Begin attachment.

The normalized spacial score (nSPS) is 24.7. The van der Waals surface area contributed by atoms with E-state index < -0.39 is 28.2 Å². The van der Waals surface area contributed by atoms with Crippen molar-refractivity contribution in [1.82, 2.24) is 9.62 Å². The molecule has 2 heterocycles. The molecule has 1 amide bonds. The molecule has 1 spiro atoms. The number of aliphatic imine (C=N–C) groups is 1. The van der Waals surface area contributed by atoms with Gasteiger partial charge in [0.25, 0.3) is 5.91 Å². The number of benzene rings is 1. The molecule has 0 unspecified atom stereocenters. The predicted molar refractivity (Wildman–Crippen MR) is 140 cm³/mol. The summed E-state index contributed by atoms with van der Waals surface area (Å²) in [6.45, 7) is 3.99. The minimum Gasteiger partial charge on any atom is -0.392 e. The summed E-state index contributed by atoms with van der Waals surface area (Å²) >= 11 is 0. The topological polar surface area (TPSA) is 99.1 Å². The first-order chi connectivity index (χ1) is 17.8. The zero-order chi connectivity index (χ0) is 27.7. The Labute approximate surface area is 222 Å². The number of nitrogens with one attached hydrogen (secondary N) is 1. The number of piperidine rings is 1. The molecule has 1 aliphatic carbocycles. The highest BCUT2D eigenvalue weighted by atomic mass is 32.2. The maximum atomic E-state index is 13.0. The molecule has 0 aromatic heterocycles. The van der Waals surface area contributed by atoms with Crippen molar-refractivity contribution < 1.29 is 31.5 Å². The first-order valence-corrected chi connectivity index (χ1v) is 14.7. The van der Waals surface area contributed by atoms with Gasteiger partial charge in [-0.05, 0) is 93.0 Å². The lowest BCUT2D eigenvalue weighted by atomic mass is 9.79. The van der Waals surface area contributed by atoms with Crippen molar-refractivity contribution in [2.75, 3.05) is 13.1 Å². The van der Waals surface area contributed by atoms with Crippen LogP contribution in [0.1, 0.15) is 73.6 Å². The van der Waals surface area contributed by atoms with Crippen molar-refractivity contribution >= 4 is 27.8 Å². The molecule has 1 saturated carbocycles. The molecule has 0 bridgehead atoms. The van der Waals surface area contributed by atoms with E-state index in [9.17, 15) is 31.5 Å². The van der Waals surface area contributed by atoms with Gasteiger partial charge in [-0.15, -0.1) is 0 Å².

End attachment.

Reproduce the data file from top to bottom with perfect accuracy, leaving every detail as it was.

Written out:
The normalized spacial score (nSPS) is 24.7. The van der Waals surface area contributed by atoms with E-state index < -0.39 is 28.2 Å². The van der Waals surface area contributed by atoms with Crippen molar-refractivity contribution in [1.82, 2.24) is 9.62 Å². The molecule has 2 heterocycles. The molecule has 1 amide bonds. The molecule has 1 spiro atoms. The number of aliphatic imine (C=N–C) groups is 1. The van der Waals surface area contributed by atoms with Gasteiger partial charge in [0.25, 0.3) is 5.91 Å². The number of benzene rings is 1. The molecule has 0 unspecified atom stereocenters. The predicted molar refractivity (Wildman–Crippen MR) is 140 cm³/mol. The summed E-state index contributed by atoms with van der Waals surface area (Å²) in [6.45, 7) is 3.99. The minimum Gasteiger partial charge on any atom is -0.392 e. The summed E-state index contributed by atoms with van der Waals surface area (Å²) >= 11 is 0. The topological polar surface area (TPSA) is 99.1 Å². The first-order chi connectivity index (χ1) is 17.8. The zero-order chi connectivity index (χ0) is 27.7. The Labute approximate surface area is 222 Å². The number of nitrogens with one attached hydrogen (secondary N) is 1. The number of piperidine rings is 1. The molecule has 1 aliphatic carbocycles. The highest BCUT2D eigenvalue weighted by atomic mass is 32.2. The maximum atomic E-state index is 13.0. The molecule has 0 aromatic heterocycles. The van der Waals surface area contributed by atoms with Crippen molar-refractivity contribution < 1.29 is 31.5 Å². The first-order valence-corrected chi connectivity index (χ1v) is 14.7. The van der Waals surface area contributed by atoms with Gasteiger partial charge in [-0.05, 0) is 93.0 Å². The lowest BCUT2D eigenvalue weighted by atomic mass is 9.79. The van der Waals surface area contributed by atoms with Crippen molar-refractivity contribution in [2.75, 3.05) is 13.1 Å². The van der Waals surface area contributed by atoms with Crippen LogP contribution in [0.1, 0.15) is 73.6 Å². The van der Waals surface area contributed by atoms with Crippen molar-refractivity contribution >= 4 is 27.8 Å². The molecule has 1 saturated carbocycles. The molecule has 0 bridgehead atoms. The van der Waals surface area contributed by atoms with E-state index in [9.17, 15) is 31.5 Å². The van der Waals surface area contributed by atoms with Gasteiger partial charge in [-0.15, -0.1) is 0 Å².